Jeff Daniels: “As much as I try to create different characters, more often than not, I will be asked to play variations of myself”

Jeff Daniels is currently starring in the Broadway play, God Of Carnage (which I tried to see while I was in NYC but it was freakin sold out!). Here he answers some readers e-mails.

From the NYTimes.com

Do you think being nominated for the Tony will in any way influence you to do more on Broadway or elsewhere on the stage? — Megan Burnham

Nomination or not, more theater was on my To-Do List. Kathleen and I left New York and moved back home to Michigan in 1986 to raise our family in a place we understood. While there, however, I missed the theater life, so I created the Purple Rose Theater Company. With my kids now in college and beyond, I can see doing more stage acting. Broadway. The Purple Rose. Frankly, I like being known as an actor who can do both film and stage. New York’s full of them.

How has your playwriting influenced your acting, and vice versa? — Jeremy Gable

Having written, I have a far better understanding of story structure. Also, since I know first hand how much goes into the writing of a script, I tend to bend over backwards to make what’s been written work. Having acted, I know each character I write has to be fully realized, have things to do that impact the story, and on a nightly basis, be someone I would look forward to playing. Otherwise, I cut it.

I recently saw “The Squid And The Whale” again when it was broadcast by PBS. The character you play in that movie is so devastatingly selfish and egotistical it was almost unbearable to watch him at times — yet I couldn’t look away. Did you base him on someone you knew? And when you play such character in a film, does it affect your personal life? — Christine Lavin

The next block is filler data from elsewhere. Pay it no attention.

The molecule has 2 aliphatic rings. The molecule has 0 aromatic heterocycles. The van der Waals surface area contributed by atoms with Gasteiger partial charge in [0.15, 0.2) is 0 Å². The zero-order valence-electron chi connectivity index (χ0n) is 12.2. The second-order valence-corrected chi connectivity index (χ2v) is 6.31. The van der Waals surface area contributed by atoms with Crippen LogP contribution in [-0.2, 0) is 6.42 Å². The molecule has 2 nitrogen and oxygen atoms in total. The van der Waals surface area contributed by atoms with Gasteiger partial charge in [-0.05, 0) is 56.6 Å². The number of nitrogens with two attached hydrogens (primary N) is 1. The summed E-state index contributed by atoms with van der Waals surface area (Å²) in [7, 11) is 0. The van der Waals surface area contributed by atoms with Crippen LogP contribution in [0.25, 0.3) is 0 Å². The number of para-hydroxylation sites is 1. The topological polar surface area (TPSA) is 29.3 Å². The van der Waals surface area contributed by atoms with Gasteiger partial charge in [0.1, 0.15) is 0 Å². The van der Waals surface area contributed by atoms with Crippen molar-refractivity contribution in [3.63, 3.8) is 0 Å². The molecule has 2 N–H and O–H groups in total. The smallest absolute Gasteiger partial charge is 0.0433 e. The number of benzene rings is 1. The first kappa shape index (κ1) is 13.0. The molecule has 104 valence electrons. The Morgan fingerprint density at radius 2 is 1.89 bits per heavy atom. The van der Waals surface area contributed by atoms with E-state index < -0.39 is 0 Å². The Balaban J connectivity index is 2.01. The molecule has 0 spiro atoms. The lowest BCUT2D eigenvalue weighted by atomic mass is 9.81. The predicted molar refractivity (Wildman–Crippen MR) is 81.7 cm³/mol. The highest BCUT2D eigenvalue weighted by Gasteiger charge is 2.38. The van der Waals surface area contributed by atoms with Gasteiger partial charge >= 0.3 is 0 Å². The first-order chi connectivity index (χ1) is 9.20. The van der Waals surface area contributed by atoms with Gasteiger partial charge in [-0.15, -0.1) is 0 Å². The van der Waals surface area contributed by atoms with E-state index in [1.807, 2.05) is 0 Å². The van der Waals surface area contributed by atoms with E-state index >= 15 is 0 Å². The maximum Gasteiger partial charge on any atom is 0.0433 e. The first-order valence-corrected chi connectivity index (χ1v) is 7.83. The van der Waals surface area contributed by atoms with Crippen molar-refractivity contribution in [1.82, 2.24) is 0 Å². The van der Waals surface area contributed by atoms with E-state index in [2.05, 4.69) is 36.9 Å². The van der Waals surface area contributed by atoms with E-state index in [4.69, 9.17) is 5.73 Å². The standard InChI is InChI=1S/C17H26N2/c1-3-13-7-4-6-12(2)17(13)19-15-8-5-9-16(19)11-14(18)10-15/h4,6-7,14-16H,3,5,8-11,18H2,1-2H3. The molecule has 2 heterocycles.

While I am not above shamelessly stealing from anyone, in the end, I got to Bernard by tunneling into myself. Having written, I understood the singular focus of living in my own head for months at a time. Bernard’s habit of using words others would never think to utter was stolen from a writer I met. Another told me of always listening to conversations as if they were things to be rewritten. Once I was in that head, I had Bernard. Noah [Baumbach]’s script did the rest.

As for affecting my personal life, I work hard to leave my characters behind. The other night, Frank Langella gave me some great advice about sustaining a long run. He said, “During the day, don’t think about it at all.” So every night after the show, as soon as I take off the suit, Alan’s gone. I like to think of it as sanctioned schizophrenia.

Any past performances you were disappointed you weren’t nominated for? — keith reddin

Let me put it this way. Once you come to understand that nominations are completely out of your control, decided by unseen others, and unlike any scenario you may conjure up, you will be well on your way towards eliminating disappointment over such things. Accept whatever goes down with grace. If it happens, terrific, get ready to rent a limo. If it doesn’t, try not to break anything of value.

Can you talk about the role your height has played in your career and your casting? In your eyes, what are the advantages and disadvantages of being a “tall actor”? — Mark Crawford

The advantage is that tall actresses love me because I make them look smaller. The disadvantage would be losing work with an A-list star because you also do the same thing to him.

You’ve done television commercials promoting the growth of industry in Michigan. How much of a role does background and roots play in your growth as an actor? — Jess

As much as I try to create different characters, more often than not, I will be asked to play variations of myself. That said, I’ve enjoyed stretching whoever I am into as many people as possible. My actor’s fantasy is to reach the age of 80 and throw a dinner party for everyone I’ve ever played. I can see the place settings now: Alan Raleigh of “God of Carnage.” sitting next to Mr. Johnson from “Pleasantville.” “Gettysburg”‘s Joshua Lawrence Chamberlain along side Flap Horton from “Terms of Endearment.” And, of course, “Dumb & Dumber”‘s Harry Dunne trying to have a conversation with “The Squid and the Whale”‘s Bernard Berkman.

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